Tired of hearing about the Trump Administration’s efforts to curb programs that provide a safety net to individuals and families living on the edge of a economy, that is a boom to some, but leaves many others unable to cover costs of housing, food, and medical care?
Proposed changes to the Supplemental Nutrition Assistance Program (SNAP) will eliminate SNAP benefits to 755,000 underemployed or unemployed adults and amount to a $15 b in SNAP cuts over 10 years.
You can make a difference by raising your voice. Read the action alert from the Presbyterian Church (USA) Office of Public Witness for more information on the topic. This proposed rule change is open for public comment until April 2, 2019. You can also find a sample letter that you can use to help prepare your own. Let the Federal Government/United States Department of Agriculture know that the rule is harmful for workers and not the way to make public policy.
Action Alert: Weigh in to Defend SNAP
On February 1, the Trump Administration proposed a rule that would restrict states’ flexibility to provide nutrition assistance to people who struggle to put food on the table. In effect, this rule will eliminate Supplemental Nutrition Assistance Program (SNAP) benefits for 755,000 unemployed and underemployed adults and amount to $15 billion in SNAP cuts over 10 years. The proposed rule would have a devastating impact on women and families who rely on SNAP for basic food assistance while they are working or between jobs. Regardless of negative stereotypes, taking away food assistance will not help people find and maintain work.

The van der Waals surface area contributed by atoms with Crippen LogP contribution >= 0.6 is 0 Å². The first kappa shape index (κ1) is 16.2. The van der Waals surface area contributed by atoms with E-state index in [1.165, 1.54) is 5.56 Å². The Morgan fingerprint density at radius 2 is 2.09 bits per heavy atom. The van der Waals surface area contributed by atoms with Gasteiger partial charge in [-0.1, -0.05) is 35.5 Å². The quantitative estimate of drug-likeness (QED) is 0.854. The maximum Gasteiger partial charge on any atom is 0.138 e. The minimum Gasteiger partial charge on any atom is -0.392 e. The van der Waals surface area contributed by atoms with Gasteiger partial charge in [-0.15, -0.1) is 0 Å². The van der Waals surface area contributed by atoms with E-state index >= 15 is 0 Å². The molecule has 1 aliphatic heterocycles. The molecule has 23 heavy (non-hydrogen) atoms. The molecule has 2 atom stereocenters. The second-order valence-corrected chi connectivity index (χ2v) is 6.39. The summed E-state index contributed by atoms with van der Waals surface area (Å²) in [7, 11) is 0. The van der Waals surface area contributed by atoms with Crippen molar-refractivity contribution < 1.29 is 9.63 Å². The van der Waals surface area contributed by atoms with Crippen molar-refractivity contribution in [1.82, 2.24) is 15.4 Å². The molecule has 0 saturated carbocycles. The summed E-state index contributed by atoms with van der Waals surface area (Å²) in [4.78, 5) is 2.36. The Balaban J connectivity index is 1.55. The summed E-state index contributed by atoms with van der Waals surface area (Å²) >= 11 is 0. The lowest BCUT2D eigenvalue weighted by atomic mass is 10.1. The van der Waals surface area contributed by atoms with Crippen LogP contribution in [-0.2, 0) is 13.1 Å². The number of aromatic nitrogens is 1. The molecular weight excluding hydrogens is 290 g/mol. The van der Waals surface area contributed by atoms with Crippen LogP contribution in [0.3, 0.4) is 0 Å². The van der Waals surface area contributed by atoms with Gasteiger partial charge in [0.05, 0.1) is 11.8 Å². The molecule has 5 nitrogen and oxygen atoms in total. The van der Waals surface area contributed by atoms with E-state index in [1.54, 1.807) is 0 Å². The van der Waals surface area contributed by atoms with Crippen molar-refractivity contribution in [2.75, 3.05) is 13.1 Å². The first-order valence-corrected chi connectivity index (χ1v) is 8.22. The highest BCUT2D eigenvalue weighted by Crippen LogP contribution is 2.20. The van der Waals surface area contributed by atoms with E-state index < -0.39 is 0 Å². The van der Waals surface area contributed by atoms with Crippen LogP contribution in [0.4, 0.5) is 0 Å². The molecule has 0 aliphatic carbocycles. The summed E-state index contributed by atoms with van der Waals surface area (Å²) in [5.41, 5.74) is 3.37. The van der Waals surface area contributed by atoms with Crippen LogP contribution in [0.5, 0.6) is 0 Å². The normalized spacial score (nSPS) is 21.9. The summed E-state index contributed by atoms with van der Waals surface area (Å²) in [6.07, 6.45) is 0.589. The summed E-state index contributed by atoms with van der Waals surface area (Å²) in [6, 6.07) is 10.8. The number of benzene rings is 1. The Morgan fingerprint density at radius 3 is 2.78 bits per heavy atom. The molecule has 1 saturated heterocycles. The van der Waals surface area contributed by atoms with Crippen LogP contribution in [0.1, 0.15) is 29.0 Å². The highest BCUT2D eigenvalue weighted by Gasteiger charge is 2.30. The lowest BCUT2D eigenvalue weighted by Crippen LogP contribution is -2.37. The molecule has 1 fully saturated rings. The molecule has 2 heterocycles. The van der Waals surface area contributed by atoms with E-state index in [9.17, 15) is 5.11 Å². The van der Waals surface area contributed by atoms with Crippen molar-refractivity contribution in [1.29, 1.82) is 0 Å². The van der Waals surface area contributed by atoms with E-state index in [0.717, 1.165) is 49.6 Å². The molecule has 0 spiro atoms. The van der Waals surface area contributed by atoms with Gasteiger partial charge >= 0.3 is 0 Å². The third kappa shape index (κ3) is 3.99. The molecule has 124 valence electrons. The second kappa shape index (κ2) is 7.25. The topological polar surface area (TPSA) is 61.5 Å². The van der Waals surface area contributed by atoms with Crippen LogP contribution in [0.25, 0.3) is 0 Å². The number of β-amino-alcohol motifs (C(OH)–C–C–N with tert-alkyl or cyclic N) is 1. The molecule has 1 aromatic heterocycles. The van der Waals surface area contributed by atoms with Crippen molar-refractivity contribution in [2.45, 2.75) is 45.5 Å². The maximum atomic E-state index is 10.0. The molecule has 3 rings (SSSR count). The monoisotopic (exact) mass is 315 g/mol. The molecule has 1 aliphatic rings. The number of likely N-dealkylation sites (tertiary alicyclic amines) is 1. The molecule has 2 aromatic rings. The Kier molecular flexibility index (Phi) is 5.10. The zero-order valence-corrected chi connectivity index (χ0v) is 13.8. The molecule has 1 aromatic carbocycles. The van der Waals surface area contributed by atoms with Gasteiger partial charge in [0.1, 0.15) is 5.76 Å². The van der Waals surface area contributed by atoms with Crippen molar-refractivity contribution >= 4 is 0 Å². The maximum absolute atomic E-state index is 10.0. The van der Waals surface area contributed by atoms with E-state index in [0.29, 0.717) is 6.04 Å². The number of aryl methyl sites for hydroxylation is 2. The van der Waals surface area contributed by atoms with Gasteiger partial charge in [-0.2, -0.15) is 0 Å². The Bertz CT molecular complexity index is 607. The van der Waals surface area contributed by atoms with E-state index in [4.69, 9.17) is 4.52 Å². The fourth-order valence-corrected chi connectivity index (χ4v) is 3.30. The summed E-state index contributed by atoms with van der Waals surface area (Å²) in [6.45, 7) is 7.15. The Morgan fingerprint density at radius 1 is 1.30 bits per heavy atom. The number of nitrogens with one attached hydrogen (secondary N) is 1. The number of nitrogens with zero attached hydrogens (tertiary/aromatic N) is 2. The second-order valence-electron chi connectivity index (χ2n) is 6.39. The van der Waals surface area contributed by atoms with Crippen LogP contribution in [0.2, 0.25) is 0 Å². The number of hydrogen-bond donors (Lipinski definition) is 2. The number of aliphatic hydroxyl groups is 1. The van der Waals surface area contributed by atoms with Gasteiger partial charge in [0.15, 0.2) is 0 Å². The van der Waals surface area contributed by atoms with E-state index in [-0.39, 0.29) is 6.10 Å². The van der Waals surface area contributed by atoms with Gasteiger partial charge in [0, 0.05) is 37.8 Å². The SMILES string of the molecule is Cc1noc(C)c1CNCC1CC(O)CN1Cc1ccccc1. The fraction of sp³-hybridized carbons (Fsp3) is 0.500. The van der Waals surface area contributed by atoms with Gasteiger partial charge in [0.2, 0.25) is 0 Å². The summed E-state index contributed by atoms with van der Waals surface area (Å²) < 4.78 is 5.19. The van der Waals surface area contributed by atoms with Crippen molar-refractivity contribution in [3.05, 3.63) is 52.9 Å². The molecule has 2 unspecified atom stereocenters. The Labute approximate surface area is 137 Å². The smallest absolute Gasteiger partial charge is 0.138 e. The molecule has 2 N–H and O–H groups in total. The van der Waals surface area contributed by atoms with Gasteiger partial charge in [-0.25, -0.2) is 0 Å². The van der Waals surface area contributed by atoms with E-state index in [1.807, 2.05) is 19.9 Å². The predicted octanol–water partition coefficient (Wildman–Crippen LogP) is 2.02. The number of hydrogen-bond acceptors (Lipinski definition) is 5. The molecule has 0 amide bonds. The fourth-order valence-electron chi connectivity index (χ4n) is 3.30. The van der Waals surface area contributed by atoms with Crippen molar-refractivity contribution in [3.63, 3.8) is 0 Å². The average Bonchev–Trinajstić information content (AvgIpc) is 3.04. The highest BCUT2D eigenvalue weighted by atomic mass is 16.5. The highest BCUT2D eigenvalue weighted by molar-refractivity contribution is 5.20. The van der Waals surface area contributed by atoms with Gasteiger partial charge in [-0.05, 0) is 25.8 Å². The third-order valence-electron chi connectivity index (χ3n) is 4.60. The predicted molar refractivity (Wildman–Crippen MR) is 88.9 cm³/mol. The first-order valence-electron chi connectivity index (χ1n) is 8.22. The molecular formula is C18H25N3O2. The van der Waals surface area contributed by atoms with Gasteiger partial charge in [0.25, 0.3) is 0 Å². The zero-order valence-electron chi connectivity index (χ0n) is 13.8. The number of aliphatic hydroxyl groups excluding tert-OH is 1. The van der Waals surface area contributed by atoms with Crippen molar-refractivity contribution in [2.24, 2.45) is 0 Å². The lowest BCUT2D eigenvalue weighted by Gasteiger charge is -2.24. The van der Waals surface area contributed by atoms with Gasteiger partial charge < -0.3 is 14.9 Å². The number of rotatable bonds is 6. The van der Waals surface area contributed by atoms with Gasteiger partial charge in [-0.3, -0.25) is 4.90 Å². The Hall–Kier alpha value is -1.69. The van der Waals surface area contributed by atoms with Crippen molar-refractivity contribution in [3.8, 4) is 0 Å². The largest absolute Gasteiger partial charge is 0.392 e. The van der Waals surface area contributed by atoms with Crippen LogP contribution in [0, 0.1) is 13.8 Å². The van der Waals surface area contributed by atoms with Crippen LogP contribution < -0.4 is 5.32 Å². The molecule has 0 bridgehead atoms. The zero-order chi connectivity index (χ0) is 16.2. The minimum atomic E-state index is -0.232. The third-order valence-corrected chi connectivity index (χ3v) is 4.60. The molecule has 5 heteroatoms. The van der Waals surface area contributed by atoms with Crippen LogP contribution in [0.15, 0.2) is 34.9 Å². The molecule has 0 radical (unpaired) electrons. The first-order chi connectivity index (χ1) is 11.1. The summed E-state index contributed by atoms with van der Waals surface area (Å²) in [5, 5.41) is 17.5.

In December, Congress passed the 2018 Farm Bill, rejecting these same changes to SNAP. Members of Congress rightly saw that these changes to the SNAP program were punitive and contrary to the aims of the program. This new rule is an attempt to circumvent the will of Congress on food policy.
The recent 35-day government shutdown revealed the economic vulnerability of middle-class Americans and the vital importance of a federal nutrition safety net. In recent weeks, thousands of federal workers turned to the charitable food sector to meet their basic needs. Despite dozens of food pantries springing up and holding special events in unusual locations, thousands of hard-working Americans still could not put food on the table. The charitable food sector is not equipped to respond to the scope of food insecurity in the United States—and the shutdown only highlights the critical need for SNAP.
The proposed rule is currently open for public comment until April 2, 2019. You have the right to submit a comment to the USDA letting them know that this rule is bad for workers and a bad way to make public policy. Make sure to prepare your comment and then visit the federal register comments page.
Visit our Blog for more information and to find a sample letter.